For more than 50 years, Univision’s ‘Sábado Gigante’ was truly a giant
By Carlos Harrison
DORAL, FLA. — An electric excitement surges through the crowd gathered in the Univision studios in this city just west of Miami. As Mario “Don Francisco” Kreutzberger steps out of the wings, the fans in the bleachers who’ve traveled here from Guatemala and Chile, California and Kansas City and beyond erupt in cheers and wild applause.
These lucky folks are experiencing history: They’re the last members of the general public to be the studio audience of “Sábado Gigante” (“Giant Saturday”), the hugely popular — and longest-running — variety show that has dominated Spanish-language television for more than half a century.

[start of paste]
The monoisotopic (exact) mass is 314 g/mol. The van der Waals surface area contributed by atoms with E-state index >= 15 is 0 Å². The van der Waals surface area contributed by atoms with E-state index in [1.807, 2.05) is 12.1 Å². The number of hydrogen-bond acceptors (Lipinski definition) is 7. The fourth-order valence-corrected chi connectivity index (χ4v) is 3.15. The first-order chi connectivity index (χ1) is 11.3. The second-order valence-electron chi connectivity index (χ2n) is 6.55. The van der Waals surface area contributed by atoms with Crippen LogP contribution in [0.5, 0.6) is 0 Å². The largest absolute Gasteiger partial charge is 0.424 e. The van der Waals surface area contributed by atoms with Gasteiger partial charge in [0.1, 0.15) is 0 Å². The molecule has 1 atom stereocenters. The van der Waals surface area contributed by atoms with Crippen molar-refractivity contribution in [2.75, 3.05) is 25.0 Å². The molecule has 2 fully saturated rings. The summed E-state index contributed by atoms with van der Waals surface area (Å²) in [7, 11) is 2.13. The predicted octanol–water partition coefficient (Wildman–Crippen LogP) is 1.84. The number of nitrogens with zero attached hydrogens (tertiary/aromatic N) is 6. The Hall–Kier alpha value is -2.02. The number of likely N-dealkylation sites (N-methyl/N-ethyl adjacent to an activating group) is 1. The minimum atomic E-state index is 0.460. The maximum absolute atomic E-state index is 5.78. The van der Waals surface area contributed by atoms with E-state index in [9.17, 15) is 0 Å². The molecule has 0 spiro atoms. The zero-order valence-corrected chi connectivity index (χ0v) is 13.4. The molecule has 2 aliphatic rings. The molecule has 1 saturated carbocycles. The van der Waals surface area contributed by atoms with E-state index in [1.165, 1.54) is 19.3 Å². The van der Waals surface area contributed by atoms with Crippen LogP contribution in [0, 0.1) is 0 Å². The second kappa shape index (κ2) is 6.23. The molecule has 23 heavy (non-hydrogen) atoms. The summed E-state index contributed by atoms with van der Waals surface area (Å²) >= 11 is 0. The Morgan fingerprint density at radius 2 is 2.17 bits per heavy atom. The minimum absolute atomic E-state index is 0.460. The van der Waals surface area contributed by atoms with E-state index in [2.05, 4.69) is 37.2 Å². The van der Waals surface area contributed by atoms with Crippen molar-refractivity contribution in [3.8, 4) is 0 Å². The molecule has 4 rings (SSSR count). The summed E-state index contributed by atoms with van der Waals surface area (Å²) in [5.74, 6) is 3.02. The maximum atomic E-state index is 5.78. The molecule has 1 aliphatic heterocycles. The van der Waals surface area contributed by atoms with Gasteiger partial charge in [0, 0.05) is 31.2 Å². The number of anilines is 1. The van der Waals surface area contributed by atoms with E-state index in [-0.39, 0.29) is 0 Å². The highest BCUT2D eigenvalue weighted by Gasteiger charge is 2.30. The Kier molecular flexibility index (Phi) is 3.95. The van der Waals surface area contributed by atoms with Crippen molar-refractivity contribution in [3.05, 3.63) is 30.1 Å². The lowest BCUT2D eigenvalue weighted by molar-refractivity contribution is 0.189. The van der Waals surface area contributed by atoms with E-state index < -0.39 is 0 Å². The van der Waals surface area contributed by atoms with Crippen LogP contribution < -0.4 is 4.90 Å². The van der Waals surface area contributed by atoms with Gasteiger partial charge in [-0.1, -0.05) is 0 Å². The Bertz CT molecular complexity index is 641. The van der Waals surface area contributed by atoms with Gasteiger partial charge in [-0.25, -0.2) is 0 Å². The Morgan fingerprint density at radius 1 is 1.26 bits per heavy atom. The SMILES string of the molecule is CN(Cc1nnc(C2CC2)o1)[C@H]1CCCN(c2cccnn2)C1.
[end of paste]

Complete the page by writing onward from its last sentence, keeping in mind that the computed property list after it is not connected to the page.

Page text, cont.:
And like audiences before them for the past 53 years, they’re eating up the corny antics of Kreutzberger, the show’s creator and only host for its entire run. They laugh as he mugs in a variety of goofy hats during the signature talent competition, “El Chacal de la Trompeta” (“The Trumpet Jackal”) and howl at the sexual-innuendo-laden comedy sketches. When the first comedian’s mike gives off a static buzz, Kreutzberger hands him his own. “Since the show’s ending,” he deadpans to laughter, “they only give us half as many working microphones.”
Yes, sadly, the glitzy, zany hodgepodge that is “Sábado Gigante” — part game show, part talent show, part comedy show, part musical entertainment and, often enough, serious interview show with newsmakers and world leaders — ends Saturday, leaving mourning viewers in its wake.